“He was the bishop’s secretary for ten years. Then, when he was with the bishop going for some confirmation, he was arrested in Domažlice and he spent ten years in prison. Then he did hard labour in Silon in Planá nad Lužnicí, where he ruined his back. And then another ten years without state permission [to serve as a priest]. So he was only allowed to be with us nuns, and the parish was administered by the Reverend Stejskal.”
“Mum tried to earn some money. So for instance, she served in one pub in Duchcov, or she went to the mine to collect coal, and she dragged it by cart to Teplice seven kilometres away to sell it. There was a textile plant in Oldřichov, a weaving factory. The fashion with the Norwegian patterns was just starting. They didn’t have the weaving looms for it. So they made them one-coloured, and gave them to capable women to be finished up. The women sewed the patterns on top. Mum used to take me with her to the factory. There was one miss there, everyone only ever called her ‘preener’. Mum brought her two dozen of those sweaters, and she started yelling at her that it was all supposed to be one centimetre larger, and that she had to bring it back corrected in three days. When Mum came home in tears and told Dad about it, he advised her to just iron it over a wet rag. So Mum took it back the following week, and the reaction was: ‘Well there you go, and it couldn’t have been like this the first time?’”
“Then we also had a civilian boss here. He forbade us to go to church, for example. He said we had our own chapel, so we shouldn’t take up space for the pilgrims. He was a former church secretary in retirement, and they put him here to keep an eye on us. When it was rebuilt here, we weren’t allowed to manage it ourselves. The Border Guards stationed in the barracks here in Libějovice were tasked with watching us. One soldier told me they were watching us mainly so that we didn’t get any training. So I told him: ‘Well that’s bad then, because just yesterday we had fire safety training.’ We knew about it. That they were tasked with writing down the cars that appeared in the vicinity, even by the graveyard... So we knew we were under surveillance. But we didn’t make any trouble, there was no need for that. For instance, one time we were visited by the head doctor from the Třebíč hospital, who had one of the nuns working under him. And when he discovered that she was here in Lomec, he came to visit her. He was here on Sunday, and by Tuesday he had already received a summons to the State Security in Třebíč. What did he do then and then...?”
“There were no riots when the Sudetes were joined to the Reich. But when the Germans took Prague, that evening, when dusk was falling, some forty blokes, Henleinites, got together and set off. I was playing in the ‘foundry’, the old failed glassworks. We would go play there with other children. Most Czechs lived in houses which belonged to the glassworks. And on my way home I met them. One of them had a stick, the second a cudgel, the third a bullwhip... There was a house on the corner, with one street leading up-hill and another down-hill. So they split up into two groups and set off. When I came home, Dad said: ‘Why are you so scared?’ So I told him about the band of men I had met, and he said: ‘Oh, then they’re after us.’ Then we heard glass breaking, the moans of people being beaten, dogs barking... There was humpbacked man living two houses down the road. We could hear the blows, his screams, and their shouts of how they would straighten his back up. He died soon after. They didn’t beat us, but they turned the flat upside down in a moment. They cut up the straw mats, the duvets, threw the furniture on the floor...”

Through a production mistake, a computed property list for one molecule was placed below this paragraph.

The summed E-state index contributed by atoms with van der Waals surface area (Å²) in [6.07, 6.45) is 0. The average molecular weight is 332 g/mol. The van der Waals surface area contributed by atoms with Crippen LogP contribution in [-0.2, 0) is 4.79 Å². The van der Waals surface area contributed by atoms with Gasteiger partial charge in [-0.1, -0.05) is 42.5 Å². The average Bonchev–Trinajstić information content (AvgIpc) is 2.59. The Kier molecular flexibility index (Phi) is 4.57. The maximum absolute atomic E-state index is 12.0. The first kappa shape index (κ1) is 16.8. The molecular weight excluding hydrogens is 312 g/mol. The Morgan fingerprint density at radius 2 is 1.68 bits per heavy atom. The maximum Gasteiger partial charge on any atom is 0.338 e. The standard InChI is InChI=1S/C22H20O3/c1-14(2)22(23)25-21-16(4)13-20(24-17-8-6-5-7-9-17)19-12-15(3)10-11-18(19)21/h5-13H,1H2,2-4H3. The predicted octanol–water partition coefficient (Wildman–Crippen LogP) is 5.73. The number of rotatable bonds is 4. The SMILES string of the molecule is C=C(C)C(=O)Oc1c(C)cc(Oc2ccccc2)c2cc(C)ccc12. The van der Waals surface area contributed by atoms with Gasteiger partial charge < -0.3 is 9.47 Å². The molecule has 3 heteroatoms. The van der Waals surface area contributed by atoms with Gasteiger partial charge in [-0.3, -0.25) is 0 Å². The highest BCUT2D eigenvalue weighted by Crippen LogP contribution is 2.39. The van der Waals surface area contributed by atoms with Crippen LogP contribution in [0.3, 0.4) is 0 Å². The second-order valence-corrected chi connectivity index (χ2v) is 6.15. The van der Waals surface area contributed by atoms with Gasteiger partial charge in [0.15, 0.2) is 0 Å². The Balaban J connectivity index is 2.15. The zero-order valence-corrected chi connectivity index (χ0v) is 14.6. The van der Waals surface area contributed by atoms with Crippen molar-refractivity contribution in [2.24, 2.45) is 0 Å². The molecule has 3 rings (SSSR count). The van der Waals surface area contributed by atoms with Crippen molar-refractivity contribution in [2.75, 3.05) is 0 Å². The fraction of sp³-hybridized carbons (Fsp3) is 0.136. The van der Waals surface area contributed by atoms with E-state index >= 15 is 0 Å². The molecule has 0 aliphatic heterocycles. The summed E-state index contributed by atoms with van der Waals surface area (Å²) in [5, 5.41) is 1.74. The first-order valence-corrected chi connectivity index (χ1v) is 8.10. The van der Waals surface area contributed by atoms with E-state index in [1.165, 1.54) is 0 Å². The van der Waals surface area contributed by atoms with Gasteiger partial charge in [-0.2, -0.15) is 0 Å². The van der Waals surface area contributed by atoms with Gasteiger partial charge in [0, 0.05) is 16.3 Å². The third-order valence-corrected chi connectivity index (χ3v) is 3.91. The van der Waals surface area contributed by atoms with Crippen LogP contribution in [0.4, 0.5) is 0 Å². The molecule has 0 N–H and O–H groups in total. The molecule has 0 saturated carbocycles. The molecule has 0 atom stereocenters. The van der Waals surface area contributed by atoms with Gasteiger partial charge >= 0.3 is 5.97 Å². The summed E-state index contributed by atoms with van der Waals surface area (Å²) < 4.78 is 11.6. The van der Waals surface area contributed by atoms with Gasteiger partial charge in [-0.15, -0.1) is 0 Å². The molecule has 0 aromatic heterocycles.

“Czech families started leaving the Sudetes. Often they fled only with the clothes they had on them. Mum had just returned from the sanatorium, and Dad was lying in bed with a fever. Mum decided that she couldn’t risk travelling with him in such a condition, and that she’d just take us to her brothers, to her native town of Radnice. But I later heard her talk with her brothers, saying she and Dad would try to come back later, when his health improved. I started watching her from that point on. I heard her say she would take a night train, while we would be sleeping. When she started getting dressed in the night, I jumped out of bed, clung to her like a leech, and threatened to run away, bite them, and so on. So Mum decided it would be wiser to take me back home with her. My older sister stayed there.”
There‘s no escape; for those fifteen years until you die, it stays like this
Božena Čermáková was born on 7 January 1933 in Oldřichov near Duchcov. Life did not take it easy on her right from the start. The region where she lived was severely impacted by the financial crisis, and her father lost his job. On top of that, both her parents suffered from tuberculosis, and her father died of the disease while she was still a child. When the country was occupied by the Nazis, it became a part of the German Reich just as the Sudetes had before, and the Czech population was persecuted, with many fleeing further inland. After the war she wanted to study pedagogics, but serious health problems barred her from doing so. She found herself in the care of nuns, and the environment there affected her to such an extent that she decided to become one of them. She was baptised, and took up the name of Sister Marcela. When the nuns were forced to leave their main sanctuary, the convent in Broumov, they settled down in southern Bohemia in the old hunting lodge of Lomec near Netolice. They gradually renovated the building at their own expense, and so paradoxically, under the so-called normalisation of the 1970s, a new monastery was created. They survived their guerrilla conditions and Communist state persecution, they rebuilt the estate, and they live there to this day.